The Sony Ericsson Z750a may look bulky, but it packs in a ton of multimedia features, such as mobile TV, 3G data speeds, and music playback capabilities, to make up for its size. Its reflective and colorful surface also makes it an attractive handset for those that want a bit of flair out of a budget handset that costs just $29.99.
The phone is crafted out of smooth plastics, both reflective and matte, which make it feel cheaper than it looks. It’s available in three colors (gray, pink, and purple), the two of which will be more attractive to women. It weighs in at 3.9 ounces, and measures a large 3.8 x 1.9 x 0.8 inches.
The interior controls are standard Sony Ericsson fare; that means small, round buttons for navigating but decent-size keys for dialing numbers. Sony Ericsson offers a slightly different control key layout than most other manufacturers, and this takes some getting used to. Volume controls and a play/pause button are on the left side, a charging port on the bottom, and a Memory Stick Pro card slot on the right, which we wish was the more popular microSD format instead.
The small OLED display on the outer shell of the phone is blank while the phone is idle, much like on the Sanyo Katana LX. The display has glowing white icons that show Bluetooth connectivity, signal strength, the time, and battery life inside a small 128 x 36-pixel rectangle. The internal 2.2-inch display has QVGA resolution (320 x 240 pixels) and is quite brilliant. Menus, icons, animations, and Web sites looked sharp, clear, and bright.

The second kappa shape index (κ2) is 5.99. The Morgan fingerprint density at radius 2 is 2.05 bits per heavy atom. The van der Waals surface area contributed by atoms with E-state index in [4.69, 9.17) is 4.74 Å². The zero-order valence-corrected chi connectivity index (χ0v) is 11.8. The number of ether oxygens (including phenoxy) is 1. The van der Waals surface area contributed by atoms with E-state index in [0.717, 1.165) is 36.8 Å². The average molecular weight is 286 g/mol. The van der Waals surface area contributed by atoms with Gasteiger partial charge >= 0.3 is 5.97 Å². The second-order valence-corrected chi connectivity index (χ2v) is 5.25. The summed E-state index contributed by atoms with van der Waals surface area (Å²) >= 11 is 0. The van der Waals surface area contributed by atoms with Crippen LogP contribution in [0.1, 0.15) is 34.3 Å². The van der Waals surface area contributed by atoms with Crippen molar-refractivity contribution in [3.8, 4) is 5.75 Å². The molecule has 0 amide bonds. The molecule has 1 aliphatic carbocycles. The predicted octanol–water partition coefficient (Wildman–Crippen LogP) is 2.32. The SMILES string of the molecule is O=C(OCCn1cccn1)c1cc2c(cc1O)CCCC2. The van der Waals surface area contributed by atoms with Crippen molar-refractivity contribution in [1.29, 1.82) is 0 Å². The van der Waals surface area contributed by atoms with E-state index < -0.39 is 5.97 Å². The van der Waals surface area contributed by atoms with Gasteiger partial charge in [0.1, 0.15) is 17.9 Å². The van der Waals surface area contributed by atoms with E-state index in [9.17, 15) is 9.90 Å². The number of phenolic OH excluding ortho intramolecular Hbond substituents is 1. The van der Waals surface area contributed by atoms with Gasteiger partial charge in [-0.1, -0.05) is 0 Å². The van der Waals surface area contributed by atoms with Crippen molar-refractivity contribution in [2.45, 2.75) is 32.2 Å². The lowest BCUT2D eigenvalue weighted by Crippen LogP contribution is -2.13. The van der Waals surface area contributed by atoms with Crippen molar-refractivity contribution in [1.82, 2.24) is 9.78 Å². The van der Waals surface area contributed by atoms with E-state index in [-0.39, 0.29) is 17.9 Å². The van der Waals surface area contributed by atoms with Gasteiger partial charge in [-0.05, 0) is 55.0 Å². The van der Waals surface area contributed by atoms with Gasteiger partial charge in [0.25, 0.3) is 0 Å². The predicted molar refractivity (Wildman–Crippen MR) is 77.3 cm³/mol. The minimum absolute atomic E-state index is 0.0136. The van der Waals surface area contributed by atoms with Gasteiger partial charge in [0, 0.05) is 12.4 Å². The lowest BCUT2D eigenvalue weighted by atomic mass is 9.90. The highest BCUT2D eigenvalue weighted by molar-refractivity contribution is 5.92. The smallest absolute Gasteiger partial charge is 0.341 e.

We think the keypad is comfortable, but a little too soft to the touch, which makes typing long messages a bit annoying. Also, the keys have a softer keypress than the menu buttons, so you need to get adjusted to pressing some harder than others.
The menu system is typical for a Sony Ericsson phone and is merged with AT&T’s own menus. We appreciate the clutter-free desktop that has room for your own wallpaper to show through. To access the full menu, you simply click the right soft key, and AT&T’s icon list comes up with shortcuts to your music, messaging, video, and camera, among other applications. The media menu mirrors the menu of a Sony PlayStation, so those familiar with the PSP or PS3 will probably like what they see.
The Z750a’s real charm lies in its connectivity. Its quad-band GSM/EDGE and tri-band HSDPA 3G radios allow for fast data speeds in the U.S. and Europe. The phone is loaded with software, including a full HTML Web browser and a built-in RSS reader. Web browsing, in particular, was very good; CNN.com loaded in 5 seconds and NYTimes.com loaded in just 3 seconds. That’s better than the Samsung U550's 4.2 seconds and 6.3 seconds, respectively, for the same Web sites. Likewise, a YouTube video streamed inside the phone’s multimedia player after buffering for just 3 seconds.
The Z750a has an impressive array of entertainment features, but unfortunately the Z750a accepts only Sony’s proprietary headset. The Entertainment menu consists of the music player, video player, gaming content, FM radio, audio recorder, video/music/photo editors, and a Bluetooth remote control application.
The multimedia doesn’t stop there: the phone also supports AT&T’s MobiTV service, which offers 33 stations for $9.99 per month after a 14-day free trial. We watched MSNBC, and although the picture was tiny, we were impressed by the clarity—we could even view the ticker at the bottom of the display. Unfortunately, it also lagged a bit; people walking on-screen seemed to skip across. Still, audio was crisp enough to understand the voices.